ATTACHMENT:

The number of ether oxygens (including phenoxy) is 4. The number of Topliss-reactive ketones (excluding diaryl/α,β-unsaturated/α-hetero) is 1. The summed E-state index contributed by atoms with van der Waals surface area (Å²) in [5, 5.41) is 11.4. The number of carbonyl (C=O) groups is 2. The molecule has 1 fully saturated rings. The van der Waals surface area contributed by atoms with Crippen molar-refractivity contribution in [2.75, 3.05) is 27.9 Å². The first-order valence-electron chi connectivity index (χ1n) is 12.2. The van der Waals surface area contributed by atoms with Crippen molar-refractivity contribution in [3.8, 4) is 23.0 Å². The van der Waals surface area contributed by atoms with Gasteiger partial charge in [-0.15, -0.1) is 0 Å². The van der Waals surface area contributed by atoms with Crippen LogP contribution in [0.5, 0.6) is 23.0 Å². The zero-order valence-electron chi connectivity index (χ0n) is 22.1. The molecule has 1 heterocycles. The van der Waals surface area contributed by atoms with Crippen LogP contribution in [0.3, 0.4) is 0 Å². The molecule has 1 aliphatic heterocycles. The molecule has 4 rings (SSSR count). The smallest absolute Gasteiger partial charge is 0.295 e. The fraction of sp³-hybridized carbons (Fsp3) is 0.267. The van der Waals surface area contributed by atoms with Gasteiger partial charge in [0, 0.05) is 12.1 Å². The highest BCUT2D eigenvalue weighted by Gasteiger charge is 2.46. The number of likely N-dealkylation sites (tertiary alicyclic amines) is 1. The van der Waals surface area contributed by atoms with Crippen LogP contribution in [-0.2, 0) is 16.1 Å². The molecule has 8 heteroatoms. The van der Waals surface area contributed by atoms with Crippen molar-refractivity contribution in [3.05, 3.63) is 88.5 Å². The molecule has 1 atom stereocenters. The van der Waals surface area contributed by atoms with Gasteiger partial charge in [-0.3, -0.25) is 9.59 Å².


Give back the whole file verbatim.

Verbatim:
The number of ether oxygens (including phenoxy) is 4. The number of Topliss-reactive ketones (excluding diaryl/α,β-unsaturated/α-hetero) is 1. The summed E-state index contributed by atoms with van der Waals surface area (Å²) in [5, 5.41) is 11.4. The number of carbonyl (C=O) groups is 2. The molecule has 1 fully saturated rings. The van der Waals surface area contributed by atoms with Crippen molar-refractivity contribution in [2.75, 3.05) is 27.9 Å². The first-order valence-electron chi connectivity index (χ1n) is 12.2. The van der Waals surface area contributed by atoms with Crippen molar-refractivity contribution in [3.8, 4) is 23.0 Å². The van der Waals surface area contributed by atoms with Gasteiger partial charge in [-0.15, -0.1) is 0 Å². The van der Waals surface area contributed by atoms with Crippen LogP contribution in [0.5, 0.6) is 23.0 Å². The zero-order valence-electron chi connectivity index (χ0n) is 22.1. The molecule has 1 heterocycles. The van der Waals surface area contributed by atoms with Crippen LogP contribution in [0.3, 0.4) is 0 Å². The molecule has 1 aliphatic heterocycles. The molecule has 4 rings (SSSR count). The smallest absolute Gasteiger partial charge is 0.295 e. The fraction of sp³-hybridized carbons (Fsp3) is 0.267. The van der Waals surface area contributed by atoms with Gasteiger partial charge in [0, 0.05) is 12.1 Å². The highest BCUT2D eigenvalue weighted by Gasteiger charge is 2.46. The number of likely N-dealkylation sites (tertiary alicyclic amines) is 1. The van der Waals surface area contributed by atoms with Crippen LogP contribution in [-0.2, 0) is 16.1 Å². The molecule has 8 heteroatoms. The van der Waals surface area contributed by atoms with Crippen molar-refractivity contribution in [3.05, 3.63) is 88.5 Å². The molecule has 1 atom stereocenters. The van der Waals surface area contributed by atoms with Gasteiger partial charge in [-0.3, -0.25) is 9.59 Å².